Several review studies describing needs assessment tools for adult cancer patients are available [28–30]. From the tools discussed 24 instruments are patient-reported outcomes (PRO) for adult patients with any type of cancer. These needs assessment tools and associated psychometric properties are presented in brief in Table 1 (and in full in Additional file 1).
Among other tools, the Cancer Rehabilitation Evaluation System (CARES) was positively evaluated [28–30]. The CARES is a QOL and needs assessment instrument, developed to provide an efficient way of gathering specific information about the day-to-day problems and rehabilitation needs of cancer patients. The instrument can be used for research or clinical objectives and has been applied across cancer type and stage [31–44]. The 139 items of the CARES are placed under 31 subscales and represented according to six summary scales, as shown in Table 2. A copy of the original CARES questionnaire and patient score profile can be found in Additional files 2 and 3.
The psychometric robustness of the CARES and its earlier development versions (the Cancer Inventory of Problem Situations) are well documented [33, 34, 36, 45]. The results demonstrate that the CARES and its summary scales have excellent internal consistency (α = 0.87–0.94) and high test-retest correlations (r = 0.84–0.95). The instrument has moderate to high correlations with the Symptom Checklist-90 (SCL-90) , Dyadic Adjustment Scale (DAS) , Karnofsky Performance status Scale (KPS) [48, 49] and a visual analogue scale  for QOL before and after cancer, that were used to investigate concurrent validity. The content validity was supported with the results from post-administration interviews [35, 45].
Considering the CARES is reported as a valid and feasible tool that can be used for all cancer patients to assess a comprehensive range of bio-psychosocial aspects of well-being, this instrument was chosen to be translated and validated for further use in Flemish cancer care facilities and research.
The psychometric robustness of the Flemish CARES version will be tested thoroughly. We plan to evaluate the internal consistency of the CARES and its summary scales, the test-retest reliability will be considered, the construct validity will be explored, and the concurrent validity of the CARES and its summary scales will be checked with several comparative instruments. This paper describes the study protocol of this multi-stepped process.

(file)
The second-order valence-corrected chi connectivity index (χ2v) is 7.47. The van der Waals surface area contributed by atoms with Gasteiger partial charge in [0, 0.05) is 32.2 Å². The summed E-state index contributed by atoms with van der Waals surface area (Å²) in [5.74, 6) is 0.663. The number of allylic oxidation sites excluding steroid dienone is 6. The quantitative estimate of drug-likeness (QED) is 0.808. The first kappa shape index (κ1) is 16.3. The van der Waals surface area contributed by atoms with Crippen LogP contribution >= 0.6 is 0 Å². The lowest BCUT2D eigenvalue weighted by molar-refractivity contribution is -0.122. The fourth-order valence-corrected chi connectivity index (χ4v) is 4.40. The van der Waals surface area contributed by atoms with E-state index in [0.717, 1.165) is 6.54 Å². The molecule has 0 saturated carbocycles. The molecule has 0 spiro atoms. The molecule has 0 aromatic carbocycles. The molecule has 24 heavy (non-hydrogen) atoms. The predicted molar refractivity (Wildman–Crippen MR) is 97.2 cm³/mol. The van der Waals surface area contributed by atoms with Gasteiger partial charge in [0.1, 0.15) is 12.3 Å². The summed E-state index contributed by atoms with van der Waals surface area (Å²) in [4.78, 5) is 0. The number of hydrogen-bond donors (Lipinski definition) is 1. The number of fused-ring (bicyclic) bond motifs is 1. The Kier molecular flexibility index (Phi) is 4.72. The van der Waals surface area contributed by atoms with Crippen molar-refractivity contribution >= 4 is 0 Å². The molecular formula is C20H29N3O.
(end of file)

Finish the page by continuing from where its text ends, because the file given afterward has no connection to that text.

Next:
Translation of the CARES
Belgium is a trilingual country with Dutch, French and German as official state languages. The Dutch language in Belgium, called Flemish, is slightly different from the Dutch language in the Netherlands in terms of vocabulary. Since current CARES translation is made for the Dutch-speaking part of Belgium, this paper refers to the Flemish CARES version only. We have no knowledge of a CARES translation appropriate for The Netherlands. However, there is a translation of the CARES-Short Form (CARES-SF) . If one would like to use the full version of the CARES in The Netherlands, a revision of the translation would be needed.
The Flemish CARES version resulted from a forward-backward translation process with sworn translators and an expert group, following the guidelines for translating questionnaires described by Beaton et al. . First, sworn translators translated the original US English CARES into Flemish. Two independent researchers revised the resulting texts for content fidelity and an expert group, comprised of professionals from the field of care management, oncology, primary care and psychology, agreed on the final Flemish version. The questionnaire was again translated back into English by sworn translators and the original CARES and English back-translation were compared by a native speaker, concluding the content of the questionnaire was maintained.
Design of the study
A mix of qualitative and quantitative methods will be used for the validation study of the Flemish CARES.
Qualitative data collection, that will be used to evaluate content validity and feasibility of the instrument, will consist of conducting focus group discussions until data saturation is reached. We estimate that it will be necessary to arrange four or five focus group discussions with six to ten participants. The discussions will be facilitated with several key questions and transcribed afterwards for thematic content analysis. Further detailed description of this qualitative research activities will be part of another publication, since we prefer to focus on a detailed description of the quantitative research in this paper.